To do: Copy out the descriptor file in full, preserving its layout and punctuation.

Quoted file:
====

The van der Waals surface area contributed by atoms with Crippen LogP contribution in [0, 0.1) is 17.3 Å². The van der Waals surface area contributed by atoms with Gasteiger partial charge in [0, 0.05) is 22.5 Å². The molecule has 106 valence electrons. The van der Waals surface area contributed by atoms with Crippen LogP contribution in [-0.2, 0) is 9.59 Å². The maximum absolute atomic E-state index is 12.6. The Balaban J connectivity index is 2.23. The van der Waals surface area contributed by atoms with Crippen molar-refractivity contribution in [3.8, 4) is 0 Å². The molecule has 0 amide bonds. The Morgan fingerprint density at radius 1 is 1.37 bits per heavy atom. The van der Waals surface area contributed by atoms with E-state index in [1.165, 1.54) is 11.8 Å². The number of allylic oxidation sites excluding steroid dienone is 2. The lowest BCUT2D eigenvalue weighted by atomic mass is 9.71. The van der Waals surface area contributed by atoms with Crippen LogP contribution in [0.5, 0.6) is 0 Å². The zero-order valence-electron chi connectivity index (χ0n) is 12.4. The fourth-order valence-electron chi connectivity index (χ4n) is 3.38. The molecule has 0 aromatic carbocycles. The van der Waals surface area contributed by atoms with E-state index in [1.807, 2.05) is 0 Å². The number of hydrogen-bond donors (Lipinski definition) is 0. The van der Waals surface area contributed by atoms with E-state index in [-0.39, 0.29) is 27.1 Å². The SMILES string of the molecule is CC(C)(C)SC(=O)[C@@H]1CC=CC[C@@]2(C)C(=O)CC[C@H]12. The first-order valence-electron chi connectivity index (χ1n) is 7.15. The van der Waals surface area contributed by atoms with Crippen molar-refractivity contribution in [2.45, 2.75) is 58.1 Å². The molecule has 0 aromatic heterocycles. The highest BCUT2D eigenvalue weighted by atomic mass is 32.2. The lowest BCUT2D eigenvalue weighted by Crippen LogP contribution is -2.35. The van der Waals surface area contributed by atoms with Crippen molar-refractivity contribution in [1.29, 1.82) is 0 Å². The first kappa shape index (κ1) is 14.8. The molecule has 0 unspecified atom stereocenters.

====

The van der Waals surface area contributed by atoms with Crippen LogP contribution in [0, 0.1) is 17.3 Å². The van der Waals surface area contributed by atoms with Gasteiger partial charge in [0, 0.05) is 22.5 Å². The molecule has 106 valence electrons. The van der Waals surface area contributed by atoms with Crippen LogP contribution in [-0.2, 0) is 9.59 Å². The maximum absolute atomic E-state index is 12.6. The Balaban J connectivity index is 2.23. The van der Waals surface area contributed by atoms with Crippen molar-refractivity contribution in [3.8, 4) is 0 Å². The molecule has 0 amide bonds. The Morgan fingerprint density at radius 1 is 1.37 bits per heavy atom. The van der Waals surface area contributed by atoms with E-state index in [1.165, 1.54) is 11.8 Å². The number of allylic oxidation sites excluding steroid dienone is 2. The lowest BCUT2D eigenvalue weighted by atomic mass is 9.71. The van der Waals surface area contributed by atoms with Crippen LogP contribution in [0.5, 0.6) is 0 Å². The zero-order valence-electron chi connectivity index (χ0n) is 12.4. The fourth-order valence-electron chi connectivity index (χ4n) is 3.38. The molecule has 0 aromatic carbocycles. The van der Waals surface area contributed by atoms with E-state index in [1.807, 2.05) is 0 Å². The number of hydrogen-bond donors (Lipinski definition) is 0. The van der Waals surface area contributed by atoms with E-state index in [-0.39, 0.29) is 27.1 Å². The SMILES string of the molecule is CC(C)(C)SC(=O)[C@@H]1CC=CC[C@@]2(C)C(=O)CC[C@H]12. The first-order valence-electron chi connectivity index (χ1n) is 7.15. The van der Waals surface area contributed by atoms with Crippen molar-refractivity contribution in [2.45, 2.75) is 58.1 Å². The molecule has 0 aromatic heterocycles. The highest BCUT2D eigenvalue weighted by atomic mass is 32.2. The lowest BCUT2D eigenvalue weighted by Crippen LogP contribution is -2.35. The van der Waals surface area contributed by atoms with Crippen molar-refractivity contribution in [1.29, 1.82) is 0 Å². The first kappa shape index (κ1) is 14.8. The molecule has 0 unspecified atom stereocenters.